Discovering WAVE web accessibility

Capgemini recently hosted a Technology Event in The Old Library building, part of the Custard Factory complex in Digbeth, Birmingham, UK.

The promise of free entry, free food and free drink really caught my eye, but also I was interested to find out some more information about what Capgemini were working on in the area of projects. Afterall did win Design of the Year award in 2013 so maybe I could have my eyes opened a little.


Among the demos and presentations on offer, one that intrigued me was a demo being given by Basit Pathan (Twitter @PathanBasit) about the various tools and software that were being utilised day to day within his web development team.

WAVE web accessibility

One tool demoed was the WAVE web accessibility evaluation tool by WebAIM.

WebAIM’s mission is to expand the potential of the web for people with disabilities by providing the knowledge, technical skills, tools, organizational leadership strategies, and vision that empower organizations to make their own content accessible to people with disabilities.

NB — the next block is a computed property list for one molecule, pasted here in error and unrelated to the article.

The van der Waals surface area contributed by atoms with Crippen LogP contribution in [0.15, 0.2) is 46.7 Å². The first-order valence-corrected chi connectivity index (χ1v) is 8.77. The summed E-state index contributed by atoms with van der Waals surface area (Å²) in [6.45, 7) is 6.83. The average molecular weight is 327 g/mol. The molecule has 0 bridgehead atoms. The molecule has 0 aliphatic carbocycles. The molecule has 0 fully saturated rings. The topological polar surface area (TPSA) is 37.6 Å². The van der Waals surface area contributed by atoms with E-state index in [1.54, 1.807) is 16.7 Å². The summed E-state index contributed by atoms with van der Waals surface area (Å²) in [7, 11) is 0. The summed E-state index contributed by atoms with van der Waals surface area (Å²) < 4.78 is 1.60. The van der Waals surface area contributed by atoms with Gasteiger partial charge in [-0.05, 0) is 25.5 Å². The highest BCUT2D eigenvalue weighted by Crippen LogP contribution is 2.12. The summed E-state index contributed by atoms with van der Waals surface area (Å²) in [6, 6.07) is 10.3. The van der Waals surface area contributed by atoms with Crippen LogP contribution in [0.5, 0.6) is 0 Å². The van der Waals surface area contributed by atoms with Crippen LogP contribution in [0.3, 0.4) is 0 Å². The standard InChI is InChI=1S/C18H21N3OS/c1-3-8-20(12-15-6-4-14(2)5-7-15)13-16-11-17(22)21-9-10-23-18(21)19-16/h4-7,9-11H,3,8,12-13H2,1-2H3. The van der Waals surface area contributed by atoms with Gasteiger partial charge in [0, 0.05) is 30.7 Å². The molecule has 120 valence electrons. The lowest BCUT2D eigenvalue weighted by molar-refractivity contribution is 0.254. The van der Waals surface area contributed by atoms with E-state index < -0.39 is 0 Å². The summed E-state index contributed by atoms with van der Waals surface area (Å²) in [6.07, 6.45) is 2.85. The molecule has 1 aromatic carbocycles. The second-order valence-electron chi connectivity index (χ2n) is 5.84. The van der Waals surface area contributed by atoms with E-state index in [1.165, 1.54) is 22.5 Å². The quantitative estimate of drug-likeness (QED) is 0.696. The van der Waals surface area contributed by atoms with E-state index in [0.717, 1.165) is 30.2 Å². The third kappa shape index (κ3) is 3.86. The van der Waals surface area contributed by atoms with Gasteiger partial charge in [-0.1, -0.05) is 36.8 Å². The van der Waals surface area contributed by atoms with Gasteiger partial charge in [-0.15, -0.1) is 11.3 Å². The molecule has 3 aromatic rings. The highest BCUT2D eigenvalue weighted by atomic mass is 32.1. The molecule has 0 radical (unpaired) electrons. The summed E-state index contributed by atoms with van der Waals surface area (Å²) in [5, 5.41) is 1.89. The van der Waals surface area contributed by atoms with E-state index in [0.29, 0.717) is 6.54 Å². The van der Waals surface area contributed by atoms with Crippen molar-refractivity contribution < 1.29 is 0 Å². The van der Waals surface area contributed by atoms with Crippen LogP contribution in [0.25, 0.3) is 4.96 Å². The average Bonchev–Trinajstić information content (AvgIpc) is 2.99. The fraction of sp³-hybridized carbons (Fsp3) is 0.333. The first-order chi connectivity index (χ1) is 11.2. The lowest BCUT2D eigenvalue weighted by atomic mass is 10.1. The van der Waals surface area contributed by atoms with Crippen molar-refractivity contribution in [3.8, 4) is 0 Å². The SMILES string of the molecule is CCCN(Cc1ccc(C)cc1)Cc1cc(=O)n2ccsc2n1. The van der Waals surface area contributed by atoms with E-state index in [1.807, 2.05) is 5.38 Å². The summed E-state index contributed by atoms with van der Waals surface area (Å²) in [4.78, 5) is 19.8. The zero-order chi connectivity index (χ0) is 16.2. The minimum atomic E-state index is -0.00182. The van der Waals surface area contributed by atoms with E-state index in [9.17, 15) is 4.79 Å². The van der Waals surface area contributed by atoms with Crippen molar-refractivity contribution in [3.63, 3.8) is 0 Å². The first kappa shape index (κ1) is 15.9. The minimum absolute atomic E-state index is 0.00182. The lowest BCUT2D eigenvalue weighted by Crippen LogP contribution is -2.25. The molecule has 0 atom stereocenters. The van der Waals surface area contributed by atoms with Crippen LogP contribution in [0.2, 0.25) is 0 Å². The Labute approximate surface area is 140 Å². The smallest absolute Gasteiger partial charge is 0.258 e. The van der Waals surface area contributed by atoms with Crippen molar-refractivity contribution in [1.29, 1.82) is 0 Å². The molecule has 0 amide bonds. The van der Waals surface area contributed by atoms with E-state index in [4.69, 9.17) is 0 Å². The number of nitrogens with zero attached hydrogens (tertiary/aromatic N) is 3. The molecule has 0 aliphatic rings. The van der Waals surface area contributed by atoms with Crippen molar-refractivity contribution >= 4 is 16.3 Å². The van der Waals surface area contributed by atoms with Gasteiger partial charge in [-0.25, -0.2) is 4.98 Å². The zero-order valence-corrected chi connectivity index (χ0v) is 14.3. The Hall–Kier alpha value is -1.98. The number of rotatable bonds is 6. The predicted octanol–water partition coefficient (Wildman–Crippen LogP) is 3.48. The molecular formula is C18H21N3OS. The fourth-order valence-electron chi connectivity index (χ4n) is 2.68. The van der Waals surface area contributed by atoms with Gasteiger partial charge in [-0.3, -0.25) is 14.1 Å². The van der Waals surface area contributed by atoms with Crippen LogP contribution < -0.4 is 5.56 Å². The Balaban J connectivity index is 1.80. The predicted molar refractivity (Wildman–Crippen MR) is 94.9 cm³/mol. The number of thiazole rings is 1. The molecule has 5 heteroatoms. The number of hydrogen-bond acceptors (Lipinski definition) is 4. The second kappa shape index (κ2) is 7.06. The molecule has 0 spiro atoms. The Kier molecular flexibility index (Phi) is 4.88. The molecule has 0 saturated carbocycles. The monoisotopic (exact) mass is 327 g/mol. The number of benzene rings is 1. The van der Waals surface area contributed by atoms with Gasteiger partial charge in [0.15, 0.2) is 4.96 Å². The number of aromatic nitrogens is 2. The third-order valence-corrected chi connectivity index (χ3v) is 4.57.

WAVE appeared to be a very useful tool to highlight accessibility errors, alerts, contrast errors and more, all directly within your browser. This assessment can then be used to improve the accessibility of your web pages.

As well as discovering potential problems with your own designs and sites, it could also be used to assess other websites to see what they are doing right or not so right.

WAVE example for, showing accessibility summary and inline tool tip prompts.

Accessing WAVE

Three methods:

  1. Install the Chrome Extension. More info here:
  2. Paste before any URL on any browser e.g.
  3. Visit on any browser and type in a URL

Using WAVE

After initialising WAVE with one of the methods outlined above you are greeted with a side bar down the left side of your screen. This gives you an overall summary of the page highlighting the number of Errors, Alerts, Features, Structural Elements, HTML5 and ARIA, and Contrast Errors.

You can switch between the summary and further details using the side tabs, and also see more info on the contrast errors using the horizontal tabs at the top.

Especially useful are the in page buttons which relate directly to the offending elements. Clicking these give further information, then clicking More Information gives even further helpful information in the left side bar.


Go make the web a more accessible place.




UI/UX Designer. Birmingham, UK

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Dave Haigh

Dave Haigh

UI/UX Designer. Birmingham, UK

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